Oncogenes, Chromatin and Cell Cycle Control
[IEO] and [IIT]
Coordinator, Center for Genomic Science of IIT@SEMM,
Italian Institute of Technology
Bruno Amati, PhD
c/o IFOM-IEO Campus, Via Adamello, 16 - 20139 Milan, Italy
Tel. +39 02 57489824 - Fax. +39 02 94375990
fig.1, Myc is an intracellular sensor and transducer of extracellular stimuli [+ zoom]
Oncogenic signals induce cell cycle progression and malignant transformation, but concomitantly elicit tumor-suppressive mechanisms (including apoptosis, senescence, and/or DNA Damage Responses), which must be bypassed in order to allow tumor progression, and which constitute the main selective pressure for mutation and/or silencing of tumor suppressor genes. Apoptosis and senescence also determine the therapeutic efficacy of genotoxic treatments (whether chemo- or radio-therapy). Hence, the same genetic lesions and/or epigenetic alterations that allow tumor progression also influence therapeutic responses.
fig.2, The Myc - Max - Mad Network [+ zoom]
Our group has a long-standing interest in the c-myc oncogene and its product, the Myc protein. Under physiological circumstances, Myc is a central regulator of the cellular responses to extracellular stimuli. When its activities become uncontrolled, however, Myc acquires potent oncogenic properties (fig. 1). Myc is a transcription factor: it functions as a heterodimer with a unique partner, Max, which itself forms alternative complexes with factors that can antagonize Myc function (fig. 2). The Myc/Max dimer directly or indirectly binds a multitude of target genes, and can either activate or repress transcription (fig. 3).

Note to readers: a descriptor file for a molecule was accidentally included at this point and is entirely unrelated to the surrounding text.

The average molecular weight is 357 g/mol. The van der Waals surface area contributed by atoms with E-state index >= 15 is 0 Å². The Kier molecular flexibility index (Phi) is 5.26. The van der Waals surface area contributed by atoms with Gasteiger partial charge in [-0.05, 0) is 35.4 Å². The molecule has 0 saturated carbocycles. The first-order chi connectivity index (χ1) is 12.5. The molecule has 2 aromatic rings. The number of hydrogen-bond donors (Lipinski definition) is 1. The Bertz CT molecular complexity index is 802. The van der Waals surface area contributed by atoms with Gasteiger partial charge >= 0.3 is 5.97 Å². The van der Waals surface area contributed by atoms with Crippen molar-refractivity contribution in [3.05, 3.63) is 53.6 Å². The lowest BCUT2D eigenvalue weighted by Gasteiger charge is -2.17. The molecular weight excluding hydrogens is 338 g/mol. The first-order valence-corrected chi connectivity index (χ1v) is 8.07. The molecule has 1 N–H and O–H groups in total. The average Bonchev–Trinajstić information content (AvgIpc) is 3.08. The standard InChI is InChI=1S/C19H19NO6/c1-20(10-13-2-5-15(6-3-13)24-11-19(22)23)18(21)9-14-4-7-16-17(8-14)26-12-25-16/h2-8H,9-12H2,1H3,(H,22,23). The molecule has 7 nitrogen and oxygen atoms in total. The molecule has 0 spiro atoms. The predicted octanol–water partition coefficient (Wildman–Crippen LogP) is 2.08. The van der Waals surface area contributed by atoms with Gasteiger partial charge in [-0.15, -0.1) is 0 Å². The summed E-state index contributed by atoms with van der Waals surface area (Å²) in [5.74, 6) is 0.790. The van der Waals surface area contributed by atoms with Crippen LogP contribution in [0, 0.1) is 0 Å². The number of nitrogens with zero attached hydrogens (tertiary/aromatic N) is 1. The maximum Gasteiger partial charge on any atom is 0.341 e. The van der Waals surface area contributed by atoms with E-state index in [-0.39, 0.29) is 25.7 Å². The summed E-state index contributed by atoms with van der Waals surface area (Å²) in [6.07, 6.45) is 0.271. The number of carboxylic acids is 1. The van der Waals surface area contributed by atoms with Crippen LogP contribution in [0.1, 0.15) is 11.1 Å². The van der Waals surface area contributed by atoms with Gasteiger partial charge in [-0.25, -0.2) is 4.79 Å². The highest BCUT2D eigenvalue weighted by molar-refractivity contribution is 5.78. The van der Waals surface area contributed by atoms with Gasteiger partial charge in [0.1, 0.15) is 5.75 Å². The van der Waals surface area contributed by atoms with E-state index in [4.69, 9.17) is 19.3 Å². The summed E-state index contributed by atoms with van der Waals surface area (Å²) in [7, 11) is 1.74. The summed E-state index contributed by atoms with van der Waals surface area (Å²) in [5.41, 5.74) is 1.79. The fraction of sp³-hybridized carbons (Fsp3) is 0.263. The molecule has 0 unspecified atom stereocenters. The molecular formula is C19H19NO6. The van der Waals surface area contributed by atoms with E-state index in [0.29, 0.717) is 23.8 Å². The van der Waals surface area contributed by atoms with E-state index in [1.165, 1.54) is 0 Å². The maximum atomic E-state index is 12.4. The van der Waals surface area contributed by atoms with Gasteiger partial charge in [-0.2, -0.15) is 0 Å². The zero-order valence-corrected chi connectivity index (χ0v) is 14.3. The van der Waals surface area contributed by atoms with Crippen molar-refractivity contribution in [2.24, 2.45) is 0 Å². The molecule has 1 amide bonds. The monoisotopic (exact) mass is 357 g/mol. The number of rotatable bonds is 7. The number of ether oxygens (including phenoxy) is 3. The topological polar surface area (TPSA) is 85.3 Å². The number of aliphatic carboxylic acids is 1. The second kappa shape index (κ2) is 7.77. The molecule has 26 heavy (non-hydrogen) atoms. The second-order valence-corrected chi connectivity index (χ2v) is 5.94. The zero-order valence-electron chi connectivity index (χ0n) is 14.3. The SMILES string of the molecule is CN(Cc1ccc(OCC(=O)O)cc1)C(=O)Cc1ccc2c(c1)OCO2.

fig.3, Myc functions as an activator or repressor of different target genes [+ zoom]
In general terms, our research aims at explaining the oncogenic activity of Myc, the tumor suppressor pathways that antagonize it, and their impact on tumorigenesis. In order to dissect the pathways involved in those biological responses, we rely on a combination of molecular genetics, cell biology and mouse tumor models. We are focusing in particular on the roles of cell cycle regulators (cyclins, cyclin-dependent kinases and their inhibitors), chromatin-modifying enzymes (e.g. histone acetyl- and methyl-transferases) and Myc-target genes.
We also use Myc as a paradigm to study the epigenetic organization and regulation of the genome. In particular, we are interested in understanding how specific chromatin environments - or epigenetic states - determine recognition of transcription factor-binding sites in the human and mouse genomes, and how the same transcription factors further modify chromatin to regulate gene expression. These studies combine quantitative chromatin immunoprecipitation (qChIP) protocols, previously developed and optimized in our group, with high-throughput genome analysis tools available at the IFOM-IEO Campus.